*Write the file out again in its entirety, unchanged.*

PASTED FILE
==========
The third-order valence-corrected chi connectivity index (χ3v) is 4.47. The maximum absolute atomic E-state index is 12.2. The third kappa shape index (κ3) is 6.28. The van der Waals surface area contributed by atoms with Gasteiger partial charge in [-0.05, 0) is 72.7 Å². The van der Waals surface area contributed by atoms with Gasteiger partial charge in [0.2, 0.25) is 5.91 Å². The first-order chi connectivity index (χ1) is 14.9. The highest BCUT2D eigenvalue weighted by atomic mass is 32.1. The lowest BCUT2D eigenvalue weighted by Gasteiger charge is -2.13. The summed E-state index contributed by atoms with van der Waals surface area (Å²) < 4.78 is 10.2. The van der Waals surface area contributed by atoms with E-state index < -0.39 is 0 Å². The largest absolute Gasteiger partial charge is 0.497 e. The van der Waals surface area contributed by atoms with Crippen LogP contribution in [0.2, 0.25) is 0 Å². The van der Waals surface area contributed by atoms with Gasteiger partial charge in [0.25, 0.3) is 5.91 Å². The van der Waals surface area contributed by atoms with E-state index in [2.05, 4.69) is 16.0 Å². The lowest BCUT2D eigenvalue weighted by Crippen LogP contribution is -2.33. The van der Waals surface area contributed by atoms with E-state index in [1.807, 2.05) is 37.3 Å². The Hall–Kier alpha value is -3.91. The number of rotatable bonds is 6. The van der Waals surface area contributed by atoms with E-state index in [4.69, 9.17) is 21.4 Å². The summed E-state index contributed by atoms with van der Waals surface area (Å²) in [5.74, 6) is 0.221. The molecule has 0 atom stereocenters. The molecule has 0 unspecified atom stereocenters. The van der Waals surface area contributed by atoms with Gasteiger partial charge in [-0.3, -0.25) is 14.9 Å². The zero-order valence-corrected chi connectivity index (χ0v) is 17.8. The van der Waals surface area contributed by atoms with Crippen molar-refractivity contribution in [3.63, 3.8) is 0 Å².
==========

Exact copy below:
The third-order valence-corrected chi connectivity index (χ3v) is 4.47. The maximum absolute atomic E-state index is 12.2. The third kappa shape index (κ3) is 6.28. The van der Waals surface area contributed by atoms with Gasteiger partial charge in [-0.05, 0) is 72.7 Å². The van der Waals surface area contributed by atoms with Gasteiger partial charge in [0.2, 0.25) is 5.91 Å². The first-order chi connectivity index (χ1) is 14.9. The highest BCUT2D eigenvalue weighted by atomic mass is 32.1. The lowest BCUT2D eigenvalue weighted by Gasteiger charge is -2.13. The summed E-state index contributed by atoms with van der Waals surface area (Å²) < 4.78 is 10.2. The van der Waals surface area contributed by atoms with E-state index < -0.39 is 0 Å². The largest absolute Gasteiger partial charge is 0.497 e. The van der Waals surface area contributed by atoms with Crippen LogP contribution in [0.2, 0.25) is 0 Å². The van der Waals surface area contributed by atoms with Gasteiger partial charge in [0.25, 0.3) is 5.91 Å². The van der Waals surface area contributed by atoms with E-state index in [2.05, 4.69) is 16.0 Å². The lowest BCUT2D eigenvalue weighted by Crippen LogP contribution is -2.33. The van der Waals surface area contributed by atoms with E-state index in [1.807, 2.05) is 37.3 Å². The Hall–Kier alpha value is -3.91. The number of rotatable bonds is 6. The van der Waals surface area contributed by atoms with E-state index in [4.69, 9.17) is 21.4 Å². The summed E-state index contributed by atoms with van der Waals surface area (Å²) in [5.74, 6) is 0.221. The molecule has 0 atom stereocenters. The molecule has 0 unspecified atom stereocenters. The van der Waals surface area contributed by atoms with Gasteiger partial charge in [-0.3, -0.25) is 14.9 Å². The zero-order valence-corrected chi connectivity index (χ0v) is 17.8. The van der Waals surface area contributed by atoms with Crippen molar-refractivity contribution in [3.63, 3.8) is 0 Å².